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The importance of investigations in disciplinary and grievance procedures


By: Vicky Webber Date: 25 September 2019
Category: Events,Article,HR

As an employer you have a responsibility to your employees to ensure that you follow a fair and robust process, especially when it comes to disciplinary and grievances. When it comes to dismissal, there are three key factors which will make it fair; an honest belief in the guilt of the employee, for that belief to be based on reasonable grounds, and for the employer to have carried out a reasonable investigation. It is equally important that grievances are thoroughly investigated to reduce the risk of discrimination or possible constructive unfair dismissal. This will also help to effectively manage working relationships.

Many cases which result in tribunal claims do so because there was either no investigation or it was ineffective.
Important elements of an effective investigation include:

  • it is conducted by an appropriate person;
  • due consideration is given to the question of whether suspension is appropriate;
  • relevant employees are made aware of the investigation;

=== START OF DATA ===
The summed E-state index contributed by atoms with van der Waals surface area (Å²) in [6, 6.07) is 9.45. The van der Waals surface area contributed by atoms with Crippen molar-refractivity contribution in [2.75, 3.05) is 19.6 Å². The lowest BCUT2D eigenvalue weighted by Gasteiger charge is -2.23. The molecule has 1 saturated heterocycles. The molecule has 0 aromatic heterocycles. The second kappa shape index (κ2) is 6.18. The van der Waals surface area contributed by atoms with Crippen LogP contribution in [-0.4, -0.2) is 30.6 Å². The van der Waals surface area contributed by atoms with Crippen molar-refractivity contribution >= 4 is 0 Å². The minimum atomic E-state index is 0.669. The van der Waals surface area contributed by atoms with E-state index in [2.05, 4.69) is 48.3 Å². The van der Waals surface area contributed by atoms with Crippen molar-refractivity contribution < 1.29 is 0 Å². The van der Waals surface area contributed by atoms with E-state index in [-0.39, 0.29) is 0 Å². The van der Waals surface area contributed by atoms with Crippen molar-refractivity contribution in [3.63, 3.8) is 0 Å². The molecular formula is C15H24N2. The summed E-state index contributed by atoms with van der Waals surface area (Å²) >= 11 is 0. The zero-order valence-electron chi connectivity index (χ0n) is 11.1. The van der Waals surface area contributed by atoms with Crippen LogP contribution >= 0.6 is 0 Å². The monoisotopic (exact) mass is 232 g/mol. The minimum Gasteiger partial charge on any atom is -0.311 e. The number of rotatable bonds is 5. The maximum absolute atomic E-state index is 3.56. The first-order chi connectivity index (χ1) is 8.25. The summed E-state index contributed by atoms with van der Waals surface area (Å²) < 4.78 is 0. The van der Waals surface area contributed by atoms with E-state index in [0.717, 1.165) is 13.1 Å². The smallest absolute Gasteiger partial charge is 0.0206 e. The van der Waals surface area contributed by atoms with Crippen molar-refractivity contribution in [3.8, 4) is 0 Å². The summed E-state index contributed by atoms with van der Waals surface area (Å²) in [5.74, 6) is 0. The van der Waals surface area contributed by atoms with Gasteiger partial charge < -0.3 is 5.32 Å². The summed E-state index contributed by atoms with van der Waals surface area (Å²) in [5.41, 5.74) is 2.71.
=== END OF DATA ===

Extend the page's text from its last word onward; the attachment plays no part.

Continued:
• a balance of acting without delay and taking enough time to establish the facts;
  • ensuring confidentiality;
  • consideration should be given to whether witnesses should be interviewed and witness statements produced;
  • collection and review of documents and other evidence.


It is essential that those carrying out investigations take it seriously, give it appropriate time and understand the importance it will play in any subsequent processes that may follow. An effective investigation will help you as an employer make an informed decision about next steps, including whether any formal action should be taken.

Additional complications
In the event your investigation needs to run parallel to a police investigation this can cause additional complications. It is not sufficient to rely on the police investigation for disciplinary purposes, you must still carry out your own rigorous process.

The same will also apply if a grievance is raised during the disciplinary process. It must be fully investigated using the same elements.

Finally, it is also important to ensure investigations are conducted in line with any contractual requirements or policies detailed in staff handbooks, breaching a contract or going against internal policies can cause problems for the most robust investigations.

To gain a practical, step by step understanding of disciplinary and grievance investigations, join our HR consultants on the next HR Masterclasses on 5,7 and 13 November, or contact a member of the HR team on 01603 663300.

5 November event
7 November event
13 November event
 
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